CDC statistics indicate that, in the year 2008 alone, nearly 20,000 adults died from injuries related to an accidental fall -- accidental falls are recorded as the leading cause of injury death among adults 65 and over (2012, n.p.). This is enough to indicate that accidental falls are a significant problem -- but the question here is what, if anything, can be done to address the problem. On the one hand, accidental falls should ostensibly be a preventable condition, despite the fact that the CDC, as noted earlier, has testified to the reluctance of many older adults to admit the problem to a medical care provider.

If we focus on a specific population -- adults 65 and over with a cardiac medical problem -- we can observe that accidental falls can be the cause of injury ranging from the moderate to the life-threatening, and are associated with increased risk of early death (CDC 2012, n.p.) Focusing on the 65 and older cardiac medical problems, the existing literature on the subject of accidental falls can give a relatively good sense of the population in question, including their medical background and the causes and results of the accidental falls themselves. According to the 2011 fall-related injury report from Barnes Jewish hospital, a total of 1165 accidental falls were recorded during that year in the hospital. Of the falls in that year, 962 of the patients involved sustained no injuries; 159 sustained minor injuries; 24 sustained moderate injuries; and 20 cases resulted in major injuries or death. 22% of the accidental falls were sustained by patients between 66 and 75 years old. In terms of causes related to the accidents, related to environmental issues within the hospital itself, rolling equipment (e.g., IV poles, bedside tables) accounted for 35% of the incidents, inappropriate footwear accounted for 22%, a necessary item being placed out of the patient's reach was the casue in 21% of incidents, slippery floors were involved in 12% of incidents, and finally trip-hazards or clutter were implicated in 9% of the accidental falls. Temporally, the breakdown for falls during shifts was 31% occurring during the day, 36% during the evening, and 33% at night. A 2005 study of the same hospital, conducted by Krauss et al., incidated that overall 30% of hospital patient accidental falls resulted in injury -- 4 to 6% of those accidental falls resulted in injury that was deemend serious (p.117). Hitcho et al. conducted a similar study at Barnest Jewish Hospital in Saint Louis, and concluded that accidental falls occurred at a rate roughly between 2.3 to 7 accidental falls per 1000 patient-days spent in the hospital (Hitcho p.734). These rates are high enough to be a concern to hospital administrators, both for reasons of the possibility of significant injury, but also for reasons related to hospital quality (with increased cost being the most significant). Hitcho et al. (2004) noted that those patients who are actually injured due to an accidental fall end up having additional health care costs, with an average increased amount recorded of $4,200 (p.732). The significance of this increased need for health…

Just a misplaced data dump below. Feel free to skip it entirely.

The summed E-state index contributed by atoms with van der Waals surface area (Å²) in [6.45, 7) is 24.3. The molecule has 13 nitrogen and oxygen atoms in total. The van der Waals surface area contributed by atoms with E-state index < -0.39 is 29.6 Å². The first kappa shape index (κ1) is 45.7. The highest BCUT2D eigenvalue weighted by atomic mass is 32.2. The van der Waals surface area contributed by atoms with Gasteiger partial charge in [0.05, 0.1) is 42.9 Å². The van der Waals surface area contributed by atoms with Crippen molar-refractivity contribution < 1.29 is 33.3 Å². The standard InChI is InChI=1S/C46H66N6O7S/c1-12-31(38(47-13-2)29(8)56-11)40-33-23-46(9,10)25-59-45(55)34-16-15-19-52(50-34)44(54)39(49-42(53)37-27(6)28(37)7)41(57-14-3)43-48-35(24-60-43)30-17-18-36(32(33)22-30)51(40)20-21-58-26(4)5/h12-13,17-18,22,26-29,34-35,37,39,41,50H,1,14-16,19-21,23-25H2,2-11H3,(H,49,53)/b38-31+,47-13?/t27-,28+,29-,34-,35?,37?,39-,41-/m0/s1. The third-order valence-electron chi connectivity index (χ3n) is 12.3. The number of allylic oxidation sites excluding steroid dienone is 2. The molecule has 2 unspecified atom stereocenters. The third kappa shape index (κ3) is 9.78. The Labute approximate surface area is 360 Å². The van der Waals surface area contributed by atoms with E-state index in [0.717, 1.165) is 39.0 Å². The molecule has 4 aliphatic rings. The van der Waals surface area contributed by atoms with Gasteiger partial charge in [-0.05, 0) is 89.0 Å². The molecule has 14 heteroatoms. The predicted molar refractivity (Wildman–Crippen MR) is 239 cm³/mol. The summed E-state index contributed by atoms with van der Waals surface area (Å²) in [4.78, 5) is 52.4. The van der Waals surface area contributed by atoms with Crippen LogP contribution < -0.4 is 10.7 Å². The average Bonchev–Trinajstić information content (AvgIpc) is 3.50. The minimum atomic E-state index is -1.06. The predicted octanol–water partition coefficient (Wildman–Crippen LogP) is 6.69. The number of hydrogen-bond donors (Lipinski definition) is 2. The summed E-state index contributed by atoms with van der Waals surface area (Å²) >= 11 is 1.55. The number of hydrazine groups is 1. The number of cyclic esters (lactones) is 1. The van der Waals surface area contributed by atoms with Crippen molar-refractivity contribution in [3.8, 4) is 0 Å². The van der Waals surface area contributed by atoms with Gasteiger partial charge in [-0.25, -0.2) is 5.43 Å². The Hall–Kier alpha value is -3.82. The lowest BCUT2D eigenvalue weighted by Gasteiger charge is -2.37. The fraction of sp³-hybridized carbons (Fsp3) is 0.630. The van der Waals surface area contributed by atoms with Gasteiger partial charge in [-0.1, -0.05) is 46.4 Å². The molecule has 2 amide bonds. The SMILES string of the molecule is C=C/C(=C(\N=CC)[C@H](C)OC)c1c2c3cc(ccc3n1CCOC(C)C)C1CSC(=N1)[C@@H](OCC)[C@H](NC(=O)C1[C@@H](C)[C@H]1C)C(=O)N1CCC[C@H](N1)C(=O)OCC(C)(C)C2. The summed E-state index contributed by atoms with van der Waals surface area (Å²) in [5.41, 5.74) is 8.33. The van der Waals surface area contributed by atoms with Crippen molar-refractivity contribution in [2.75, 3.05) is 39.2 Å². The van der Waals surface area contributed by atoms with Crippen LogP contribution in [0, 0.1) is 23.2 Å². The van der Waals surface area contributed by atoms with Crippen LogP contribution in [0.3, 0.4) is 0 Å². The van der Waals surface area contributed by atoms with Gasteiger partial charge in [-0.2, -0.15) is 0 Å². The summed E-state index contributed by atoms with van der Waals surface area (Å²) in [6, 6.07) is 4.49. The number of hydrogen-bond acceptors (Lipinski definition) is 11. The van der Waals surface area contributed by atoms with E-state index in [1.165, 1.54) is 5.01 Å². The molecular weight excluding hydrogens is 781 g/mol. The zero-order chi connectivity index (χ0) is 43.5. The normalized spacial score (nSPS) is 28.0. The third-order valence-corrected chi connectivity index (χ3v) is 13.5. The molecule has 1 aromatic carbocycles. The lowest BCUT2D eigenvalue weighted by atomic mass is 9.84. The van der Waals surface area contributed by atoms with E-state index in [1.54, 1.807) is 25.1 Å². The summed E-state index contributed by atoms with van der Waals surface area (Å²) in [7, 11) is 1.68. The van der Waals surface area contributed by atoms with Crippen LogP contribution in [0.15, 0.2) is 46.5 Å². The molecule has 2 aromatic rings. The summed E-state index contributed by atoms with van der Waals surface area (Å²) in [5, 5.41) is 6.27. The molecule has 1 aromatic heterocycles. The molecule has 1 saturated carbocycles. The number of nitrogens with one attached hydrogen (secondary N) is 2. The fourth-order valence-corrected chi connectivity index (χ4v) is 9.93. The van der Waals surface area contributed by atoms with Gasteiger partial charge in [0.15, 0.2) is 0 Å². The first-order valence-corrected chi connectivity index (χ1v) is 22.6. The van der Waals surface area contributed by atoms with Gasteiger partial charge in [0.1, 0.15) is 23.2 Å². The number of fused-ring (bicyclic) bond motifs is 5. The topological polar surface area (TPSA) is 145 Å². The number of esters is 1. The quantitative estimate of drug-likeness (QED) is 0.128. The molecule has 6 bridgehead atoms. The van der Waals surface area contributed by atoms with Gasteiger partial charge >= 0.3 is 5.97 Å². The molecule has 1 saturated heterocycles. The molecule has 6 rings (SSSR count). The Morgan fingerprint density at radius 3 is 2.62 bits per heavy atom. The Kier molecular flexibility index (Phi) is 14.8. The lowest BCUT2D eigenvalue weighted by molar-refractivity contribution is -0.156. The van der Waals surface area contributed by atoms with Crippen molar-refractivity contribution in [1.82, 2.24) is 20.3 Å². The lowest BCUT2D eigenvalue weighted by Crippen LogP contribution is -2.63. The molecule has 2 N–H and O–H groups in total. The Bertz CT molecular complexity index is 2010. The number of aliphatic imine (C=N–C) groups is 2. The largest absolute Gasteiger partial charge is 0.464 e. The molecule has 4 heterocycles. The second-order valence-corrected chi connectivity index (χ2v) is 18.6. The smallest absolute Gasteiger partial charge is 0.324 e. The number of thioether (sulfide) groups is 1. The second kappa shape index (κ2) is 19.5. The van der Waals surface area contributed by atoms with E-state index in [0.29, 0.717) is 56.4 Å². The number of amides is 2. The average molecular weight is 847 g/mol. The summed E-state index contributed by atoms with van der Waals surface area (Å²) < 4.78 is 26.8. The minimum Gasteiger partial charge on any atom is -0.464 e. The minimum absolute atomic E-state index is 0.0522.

Sources Used in Document:


CDC (2012). Adult falls. Web. Accessed at: http:/ / www.cdc.gov/HomeandRecreationalSafety/Falls/adultfalls.htm

Currie, LM. (2006). Fall and injury prevention. Annual Review of Nursing Research. 24(1):39-74.

Fischer ID; Krauss MJ; Dunagan WC et al. (2005). Patterns and predictors of inpatient falls and fall-related injuries in a large academic hospital. Infection Control and Hospital Epidemiology. 26(10):822-7.

Grubel, F. (1959) Falls: A principal patient incident. Hosp Manage. 88:37-8.